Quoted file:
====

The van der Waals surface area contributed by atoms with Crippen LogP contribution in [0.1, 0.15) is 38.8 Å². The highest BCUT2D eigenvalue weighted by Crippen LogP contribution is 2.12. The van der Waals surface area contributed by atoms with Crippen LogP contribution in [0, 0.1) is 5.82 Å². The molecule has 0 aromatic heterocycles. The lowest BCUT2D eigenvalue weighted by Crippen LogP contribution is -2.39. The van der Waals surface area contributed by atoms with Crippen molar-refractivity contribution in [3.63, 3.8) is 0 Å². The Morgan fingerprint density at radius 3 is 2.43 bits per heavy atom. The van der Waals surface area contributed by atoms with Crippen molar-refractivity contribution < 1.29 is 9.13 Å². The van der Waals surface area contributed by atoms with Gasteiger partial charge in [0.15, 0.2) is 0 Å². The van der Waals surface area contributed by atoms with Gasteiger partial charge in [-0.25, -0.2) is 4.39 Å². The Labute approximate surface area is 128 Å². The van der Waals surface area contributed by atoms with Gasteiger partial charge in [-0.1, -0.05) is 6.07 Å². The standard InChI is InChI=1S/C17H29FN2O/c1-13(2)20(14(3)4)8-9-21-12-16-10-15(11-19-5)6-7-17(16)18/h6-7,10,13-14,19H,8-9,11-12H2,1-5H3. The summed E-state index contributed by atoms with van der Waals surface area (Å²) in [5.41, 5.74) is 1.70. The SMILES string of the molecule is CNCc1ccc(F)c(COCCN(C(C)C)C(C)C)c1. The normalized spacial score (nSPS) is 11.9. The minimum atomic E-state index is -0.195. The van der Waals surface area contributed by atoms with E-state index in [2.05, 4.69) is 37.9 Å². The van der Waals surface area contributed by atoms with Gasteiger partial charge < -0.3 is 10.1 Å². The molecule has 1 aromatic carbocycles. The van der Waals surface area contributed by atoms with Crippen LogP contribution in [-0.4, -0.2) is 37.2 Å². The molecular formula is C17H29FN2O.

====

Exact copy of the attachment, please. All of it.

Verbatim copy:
The van der Waals surface area contributed by atoms with Crippen LogP contribution in [0.1, 0.15) is 38.8 Å². The highest BCUT2D eigenvalue weighted by Crippen LogP contribution is 2.12. The van der Waals surface area contributed by atoms with Crippen LogP contribution in [0, 0.1) is 5.82 Å². The molecule has 0 aromatic heterocycles. The lowest BCUT2D eigenvalue weighted by Crippen LogP contribution is -2.39. The van der Waals surface area contributed by atoms with Crippen molar-refractivity contribution in [3.63, 3.8) is 0 Å². The Morgan fingerprint density at radius 3 is 2.43 bits per heavy atom. The van der Waals surface area contributed by atoms with Crippen molar-refractivity contribution < 1.29 is 9.13 Å². The van der Waals surface area contributed by atoms with Gasteiger partial charge in [0.15, 0.2) is 0 Å². The van der Waals surface area contributed by atoms with Gasteiger partial charge in [-0.25, -0.2) is 4.39 Å². The Labute approximate surface area is 128 Å². The van der Waals surface area contributed by atoms with Gasteiger partial charge in [-0.1, -0.05) is 6.07 Å². The standard InChI is InChI=1S/C17H29FN2O/c1-13(2)20(14(3)4)8-9-21-12-16-10-15(11-19-5)6-7-17(16)18/h6-7,10,13-14,19H,8-9,11-12H2,1-5H3. The summed E-state index contributed by atoms with van der Waals surface area (Å²) in [5.41, 5.74) is 1.70. The SMILES string of the molecule is CNCc1ccc(F)c(COCCN(C(C)C)C(C)C)c1. The normalized spacial score (nSPS) is 11.9. The minimum atomic E-state index is -0.195. The van der Waals surface area contributed by atoms with E-state index in [2.05, 4.69) is 37.9 Å². The van der Waals surface area contributed by atoms with Gasteiger partial charge < -0.3 is 10.1 Å². The molecule has 1 aromatic carbocycles. The van der Waals surface area contributed by atoms with Crippen LogP contribution in [-0.4, -0.2) is 37.2 Å². The molecular formula is C17H29FN2O.